Tony:
56:33
Yeah. I'm, I'm remembering a s a saying right now from one of the desert fathers. Um, I, I love the collected sayings of the desert fathers and mothers, and there's this one Abba, you know, Abbas Annas were kind of the spiritual guru of the Desert Monastics and one of them is named Abba Paul. Very hardly any sayings of his remembered except this one. Abba Paul said, stay close to Jesus. That's it!
:
56:59
That's it? Thank you Abba Paul. (laughter)
Charmaine:
57:05
But t is enough.
Carla :
57:08
Yeah. I was just waiting for an "or else". (laughter).
Tony:
57:13
There was no "or else!"
Charmaine:
57:15
That was one of the great things about many of the, the Abbas and Annas of the desert is that, uh, what got stripped away was the judgemental side, um, as they face their own stuff and they face their own recognized need for God's love. Uh, quite often judgment of others no longer had any room either. So it's, that's kind of, uh, an interesting thing to think.
Tony:
57:51
Yeah, absolutely. So, yeah.
Carla :
57:53
Well, I hope that, um, when I am long gone, but what has been stripped away from what I said is the parts that I sound like an idiot (laughter) but now that I'm being recorded all the time. I seriously doubt that's going to happen.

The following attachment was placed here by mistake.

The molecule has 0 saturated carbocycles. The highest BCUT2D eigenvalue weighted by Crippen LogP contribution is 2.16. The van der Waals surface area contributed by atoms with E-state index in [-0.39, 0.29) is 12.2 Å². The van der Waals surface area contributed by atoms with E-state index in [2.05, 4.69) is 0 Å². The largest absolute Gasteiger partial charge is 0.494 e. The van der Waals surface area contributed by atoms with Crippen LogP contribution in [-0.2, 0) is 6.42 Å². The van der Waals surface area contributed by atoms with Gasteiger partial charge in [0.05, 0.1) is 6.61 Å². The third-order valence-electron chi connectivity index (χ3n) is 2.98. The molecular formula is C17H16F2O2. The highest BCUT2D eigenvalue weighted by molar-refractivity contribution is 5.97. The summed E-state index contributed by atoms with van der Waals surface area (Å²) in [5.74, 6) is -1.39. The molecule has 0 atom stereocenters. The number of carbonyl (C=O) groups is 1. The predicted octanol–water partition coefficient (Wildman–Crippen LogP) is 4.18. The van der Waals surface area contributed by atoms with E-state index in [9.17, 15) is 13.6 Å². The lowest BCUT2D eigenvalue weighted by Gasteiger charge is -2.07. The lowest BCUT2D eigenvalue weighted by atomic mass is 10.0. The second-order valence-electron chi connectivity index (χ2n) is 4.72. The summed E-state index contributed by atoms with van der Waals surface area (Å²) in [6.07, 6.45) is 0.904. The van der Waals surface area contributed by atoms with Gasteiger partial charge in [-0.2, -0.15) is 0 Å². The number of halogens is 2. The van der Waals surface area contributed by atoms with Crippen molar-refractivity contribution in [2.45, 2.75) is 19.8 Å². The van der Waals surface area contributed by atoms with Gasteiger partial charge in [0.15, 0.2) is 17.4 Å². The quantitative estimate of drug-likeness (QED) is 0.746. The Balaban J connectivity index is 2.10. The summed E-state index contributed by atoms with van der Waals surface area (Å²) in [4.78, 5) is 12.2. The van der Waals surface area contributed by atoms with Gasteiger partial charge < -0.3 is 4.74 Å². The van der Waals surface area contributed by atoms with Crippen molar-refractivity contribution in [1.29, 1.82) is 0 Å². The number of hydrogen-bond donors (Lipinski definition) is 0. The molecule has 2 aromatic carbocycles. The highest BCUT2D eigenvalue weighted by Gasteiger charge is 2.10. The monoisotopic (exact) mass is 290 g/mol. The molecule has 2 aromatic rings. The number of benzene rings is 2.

Charmaine:
58:05
Oh, I understand!
Carla :
58:06
Great. Thank you once again, Tony and surveying for being on the podcast. Um, and you've already talked about what we're going to talking about next time on our God Shots series. Um, the next chapter in Migliore is about the different types of Christology, right?
Charmaine:
58:22
It's about how do, how do, how does context our context, um, in our world today, uh, shape our Christology, our, our theology of who Christ is. And, and it'll be really good because it will, um, bring out a different cultures, different experiences bring out different aspects of what we affirm about who, who Jesus is. What it means that he's Christ. Um, and some of it is related to being a people who have been oppressed. Sometimes it is being a people who are immigrants, sometimes un, um, unintended immigrants, uh, whether in slavery or in other kinds of, uh, immigration migrations. So all of those different contexts help to highlight different aspects of who Christ is, has been, can be. So I think it'll be quite interesting.
Carla :
59:38
I am too, I'm looking forward to it. Thank you so much for that. Um, so, uh, yeah, so I guess we'll talk to you next time. Thanks again, Tony and Charmaine!
Tony:
59:46
Our pleasure.
Speaker 2:
59:47
Thanks for listening to Project Zion podcast. Subscribe to our podcast on apple podcast, stitcher, or whatever podcast a streaming service you use. And while you there, give us a five star rating projects. I am podcast is sponsored by Latter-day Seeker Ministries of community of Christ. The views and opinions expressed in this episode are of those speaking and do not necessarily reflect the official policy or position of Latter-day Seeker ministries or Community of Christ. Music has been graciously provided by Dave Heinze.
Outro Music:
60:49
[inaudible].